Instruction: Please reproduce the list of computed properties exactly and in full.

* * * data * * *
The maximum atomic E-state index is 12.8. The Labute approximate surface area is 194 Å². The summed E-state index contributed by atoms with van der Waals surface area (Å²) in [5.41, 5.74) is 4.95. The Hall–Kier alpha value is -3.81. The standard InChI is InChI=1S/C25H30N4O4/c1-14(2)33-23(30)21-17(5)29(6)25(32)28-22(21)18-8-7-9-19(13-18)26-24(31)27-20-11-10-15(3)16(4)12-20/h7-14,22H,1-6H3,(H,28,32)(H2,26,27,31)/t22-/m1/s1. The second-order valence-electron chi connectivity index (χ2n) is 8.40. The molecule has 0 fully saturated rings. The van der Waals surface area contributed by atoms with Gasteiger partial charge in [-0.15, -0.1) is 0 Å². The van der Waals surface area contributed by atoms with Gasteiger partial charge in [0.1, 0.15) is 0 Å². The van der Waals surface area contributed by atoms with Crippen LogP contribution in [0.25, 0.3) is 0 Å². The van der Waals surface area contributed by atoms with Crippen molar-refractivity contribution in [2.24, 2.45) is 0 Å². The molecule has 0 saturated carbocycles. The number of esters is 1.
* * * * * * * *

The maximum atomic E-state index is 12.8. The Labute approximate surface area is 194 Å². The summed E-state index contributed by atoms with van der Waals surface area (Å²) in [5.41, 5.74) is 4.95. The Hall–Kier alpha value is -3.81. The standard InChI is InChI=1S/C25H30N4O4/c1-14(2)33-23(30)21-17(5)29(6)25(32)28-22(21)18-8-7-9-19(13-18)26-24(31)27-20-11-10-15(3)16(4)12-20/h7-14,22H,1-6H3,(H,28,32)(H2,26,27,31)/t22-/m1/s1. The second-order valence-electron chi connectivity index (χ2n) is 8.40. The molecule has 0 fully saturated rings. The van der Waals surface area contributed by atoms with Gasteiger partial charge in [-0.15, -0.1) is 0 Å². The van der Waals surface area contributed by atoms with Gasteiger partial charge in [0.1, 0.15) is 0 Å². The van der Waals surface area contributed by atoms with Crippen LogP contribution in [0.25, 0.3) is 0 Å². The van der Waals surface area contributed by atoms with Crippen molar-refractivity contribution in [2.24, 2.45) is 0 Å². The molecule has 0 saturated carbocycles. The number of esters is 1.